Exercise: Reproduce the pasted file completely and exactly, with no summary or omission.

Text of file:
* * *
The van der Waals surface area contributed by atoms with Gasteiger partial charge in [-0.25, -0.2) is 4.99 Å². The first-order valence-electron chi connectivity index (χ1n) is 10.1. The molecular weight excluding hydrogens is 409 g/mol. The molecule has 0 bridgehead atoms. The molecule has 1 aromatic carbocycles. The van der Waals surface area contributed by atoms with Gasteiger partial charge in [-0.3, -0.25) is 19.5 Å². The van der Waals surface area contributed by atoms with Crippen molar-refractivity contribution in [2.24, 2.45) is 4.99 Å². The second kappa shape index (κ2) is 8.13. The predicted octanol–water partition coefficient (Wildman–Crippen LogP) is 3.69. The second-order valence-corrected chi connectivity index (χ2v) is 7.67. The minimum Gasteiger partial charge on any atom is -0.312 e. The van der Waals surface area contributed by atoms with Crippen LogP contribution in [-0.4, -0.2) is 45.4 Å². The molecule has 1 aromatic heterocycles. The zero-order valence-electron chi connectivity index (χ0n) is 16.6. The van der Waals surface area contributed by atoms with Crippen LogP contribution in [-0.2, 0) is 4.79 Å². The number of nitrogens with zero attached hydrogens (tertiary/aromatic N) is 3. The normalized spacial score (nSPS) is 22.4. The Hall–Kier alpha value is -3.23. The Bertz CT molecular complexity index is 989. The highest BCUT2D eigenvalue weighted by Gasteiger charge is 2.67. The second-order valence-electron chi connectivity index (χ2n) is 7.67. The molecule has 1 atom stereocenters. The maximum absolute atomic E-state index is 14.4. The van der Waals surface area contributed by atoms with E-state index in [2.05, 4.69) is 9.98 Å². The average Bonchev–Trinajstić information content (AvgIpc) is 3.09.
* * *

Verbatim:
The van der Waals surface area contributed by atoms with Gasteiger partial charge in [-0.25, -0.2) is 4.99 Å². The first-order valence-electron chi connectivity index (χ1n) is 10.1. The molecular weight excluding hydrogens is 409 g/mol. The molecule has 0 bridgehead atoms. The molecule has 1 aromatic carbocycles. The van der Waals surface area contributed by atoms with Gasteiger partial charge in [-0.3, -0.25) is 19.5 Å². The van der Waals surface area contributed by atoms with Crippen molar-refractivity contribution in [2.24, 2.45) is 4.99 Å². The second kappa shape index (κ2) is 8.13. The predicted octanol–water partition coefficient (Wildman–Crippen LogP) is 3.69. The second-order valence-corrected chi connectivity index (χ2v) is 7.67. The minimum Gasteiger partial charge on any atom is -0.312 e. The van der Waals surface area contributed by atoms with Crippen LogP contribution in [-0.4, -0.2) is 45.4 Å². The molecule has 1 aromatic heterocycles. The zero-order valence-electron chi connectivity index (χ0n) is 16.6. The van der Waals surface area contributed by atoms with Crippen LogP contribution in [-0.2, 0) is 4.79 Å². The number of nitrogens with zero attached hydrogens (tertiary/aromatic N) is 3. The normalized spacial score (nSPS) is 22.4. The Hall–Kier alpha value is -3.23. The Bertz CT molecular complexity index is 989. The highest BCUT2D eigenvalue weighted by Gasteiger charge is 2.67. The second-order valence-electron chi connectivity index (χ2n) is 7.67. The molecule has 1 atom stereocenters. The maximum absolute atomic E-state index is 14.4. The van der Waals surface area contributed by atoms with E-state index in [2.05, 4.69) is 9.98 Å². The average Bonchev–Trinajstić information content (AvgIpc) is 3.09.